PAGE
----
"The damage is physical in terms of geological and hydrologic effects. It's biological in that it destroys critical habitat and migration routes," he said. "And it's aesthetic and cultural, not least in that it has caused deep divisions in the environmental community. These divisions play directly into the hands of corporate interests whose roots are outside Vermont."
Sanders said he was weighing in on a state legislative issue - which Vermont's federal representatives usually avoid doing - because of the potential impact of the state's action on the national debate.
After substantial discussion of the issue, the VLCT Board voted to support the position that the PSB be required to give substantial consideration to municipalities, by at least: requiring any decision on the project address the local concerns raised in the local decisions.
A rare shake-up in Senate committee assignments Thursday bounced Sen. Virginia Lyons out as chairwoman of the Natural Resources and Energy Committee she has led for many years, and put in her place a leading proponent of a statewide moratorium on wind development. Sen. Robert Hartwell, D-Bennington, was appointed to chair the committee.
“We shouldn’t permit ourselves to be pressured by corporate, mostly out-of-state entities, while we take that time,” said Hartwell. “We shouldn’t be allowing our cherished mountains, our cherished history to be destroyed while we take that time. We shouldn’t involve ourselves in social upheaval while we take that time. For that reason, a bipartisan effort … is being made to make sure we back up the train, set the reset button and redefine a conversation with Vermont’s history and environmental proactivism involved in the discussion.”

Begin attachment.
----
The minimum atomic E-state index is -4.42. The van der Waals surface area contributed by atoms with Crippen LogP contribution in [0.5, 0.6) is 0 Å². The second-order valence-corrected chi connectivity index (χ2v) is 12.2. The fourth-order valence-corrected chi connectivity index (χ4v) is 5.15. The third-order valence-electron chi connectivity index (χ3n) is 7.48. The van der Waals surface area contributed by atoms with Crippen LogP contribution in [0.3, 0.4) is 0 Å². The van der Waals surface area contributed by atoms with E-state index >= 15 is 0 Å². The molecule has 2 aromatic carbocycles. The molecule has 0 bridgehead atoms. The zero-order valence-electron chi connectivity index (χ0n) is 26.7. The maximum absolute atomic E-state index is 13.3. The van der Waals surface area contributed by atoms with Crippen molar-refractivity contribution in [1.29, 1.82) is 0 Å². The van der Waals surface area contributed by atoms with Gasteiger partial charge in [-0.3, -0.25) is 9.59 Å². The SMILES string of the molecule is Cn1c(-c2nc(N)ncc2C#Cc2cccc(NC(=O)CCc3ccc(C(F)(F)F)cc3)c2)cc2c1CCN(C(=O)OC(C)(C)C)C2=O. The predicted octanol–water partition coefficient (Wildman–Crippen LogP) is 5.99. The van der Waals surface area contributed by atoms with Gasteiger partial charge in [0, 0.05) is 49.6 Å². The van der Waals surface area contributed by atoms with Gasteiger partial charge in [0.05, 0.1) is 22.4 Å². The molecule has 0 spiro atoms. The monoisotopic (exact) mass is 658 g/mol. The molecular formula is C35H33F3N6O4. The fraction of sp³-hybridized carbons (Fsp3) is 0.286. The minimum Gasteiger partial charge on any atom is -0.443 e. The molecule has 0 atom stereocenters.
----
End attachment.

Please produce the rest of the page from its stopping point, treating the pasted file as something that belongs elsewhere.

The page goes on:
"And I think the reason you're seeing folks come around on this issue is that members are beginning to see projects proposed in their districts, and so are beginning to understand what it actually means for their constituents," he said. Senate President John Campbell says the vote count in favor of the moratorium could be as high as 18.
The Vermont Senate is likely to consider a moratorium when the Legislature convenes in January, Senate President Pro Tempore John Campbell said. He supports a two-year moratorium and said a growing number of senators do. "I believe for two years we should look at what we expect Vermont to look like," Campbell said.
The PSB recommends that the renewable energy credits be retired - and not re-sold to polluting power companies. The board says that because RECs are sold in the regional market, utilities in other states can use them to offset their own emissions.
The five commission members, whose report is due in April, are trying to keep their sessions inclusive of all forms of energy generation and focused on the Public Service Board process. But at the commission's first two meetings, the audience has been dominated by supporters and opponents of wind energy development.
Hallquist said it just makes sense to focus on the real causes of Vermont's carbon production -- oil and gasoline -- than burn so much political energy battling over wind and solar energy. Both are much higher in cost than the market rates for electricity today, and both carry a high cost in dividing communities that would otherwise be supportive of a less-intrusive energy source like geothermal, Hallquist said.
A new state commission has begun to wade into the contentious debate over where Vermont builds energy projects. Critics say the state's ridgelines are at risk from industrial-scale wind development. But the panel will confine its review to the permitting process and will not examine the state's overall goals for renewable energy.